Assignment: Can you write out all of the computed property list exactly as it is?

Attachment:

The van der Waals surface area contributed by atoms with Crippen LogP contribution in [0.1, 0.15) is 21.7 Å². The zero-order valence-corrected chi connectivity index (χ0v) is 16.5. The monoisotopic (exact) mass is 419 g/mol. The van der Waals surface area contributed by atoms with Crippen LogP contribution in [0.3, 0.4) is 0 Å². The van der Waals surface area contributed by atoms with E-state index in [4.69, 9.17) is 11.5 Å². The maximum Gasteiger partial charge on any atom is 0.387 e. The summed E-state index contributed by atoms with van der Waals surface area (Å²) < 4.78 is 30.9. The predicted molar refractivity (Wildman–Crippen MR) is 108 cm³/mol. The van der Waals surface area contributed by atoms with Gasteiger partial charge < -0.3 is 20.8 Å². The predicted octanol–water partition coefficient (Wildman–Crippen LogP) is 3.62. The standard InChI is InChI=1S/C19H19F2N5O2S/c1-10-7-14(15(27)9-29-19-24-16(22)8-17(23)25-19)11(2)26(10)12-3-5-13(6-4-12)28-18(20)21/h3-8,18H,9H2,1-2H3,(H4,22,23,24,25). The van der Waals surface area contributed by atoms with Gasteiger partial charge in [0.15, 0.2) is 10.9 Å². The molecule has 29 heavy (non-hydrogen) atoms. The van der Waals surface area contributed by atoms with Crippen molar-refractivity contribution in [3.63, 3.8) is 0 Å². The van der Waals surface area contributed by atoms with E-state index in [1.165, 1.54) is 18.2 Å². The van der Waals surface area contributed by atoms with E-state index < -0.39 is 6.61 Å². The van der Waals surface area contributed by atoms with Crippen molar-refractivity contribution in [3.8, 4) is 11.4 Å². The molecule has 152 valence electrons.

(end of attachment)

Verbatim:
The van der Waals surface area contributed by atoms with Crippen LogP contribution in [0.1, 0.15) is 21.7 Å². The zero-order valence-corrected chi connectivity index (χ0v) is 16.5. The monoisotopic (exact) mass is 419 g/mol. The van der Waals surface area contributed by atoms with Crippen LogP contribution in [0.3, 0.4) is 0 Å². The van der Waals surface area contributed by atoms with E-state index in [4.69, 9.17) is 11.5 Å². The maximum Gasteiger partial charge on any atom is 0.387 e. The summed E-state index contributed by atoms with van der Waals surface area (Å²) < 4.78 is 30.9. The predicted molar refractivity (Wildman–Crippen MR) is 108 cm³/mol. The van der Waals surface area contributed by atoms with Gasteiger partial charge < -0.3 is 20.8 Å². The predicted octanol–water partition coefficient (Wildman–Crippen LogP) is 3.62. The standard InChI is InChI=1S/C19H19F2N5O2S/c1-10-7-14(15(27)9-29-19-24-16(22)8-17(23)25-19)11(2)26(10)12-3-5-13(6-4-12)28-18(20)21/h3-8,18H,9H2,1-2H3,(H4,22,23,24,25). The van der Waals surface area contributed by atoms with Gasteiger partial charge in [0.15, 0.2) is 10.9 Å². The molecule has 29 heavy (non-hydrogen) atoms. The van der Waals surface area contributed by atoms with Crippen molar-refractivity contribution in [3.63, 3.8) is 0 Å². The van der Waals surface area contributed by atoms with E-state index in [1.165, 1.54) is 18.2 Å². The van der Waals surface area contributed by atoms with E-state index < -0.39 is 6.61 Å². The van der Waals surface area contributed by atoms with Crippen molar-refractivity contribution in [3.8, 4) is 11.4 Å². The molecule has 152 valence electrons.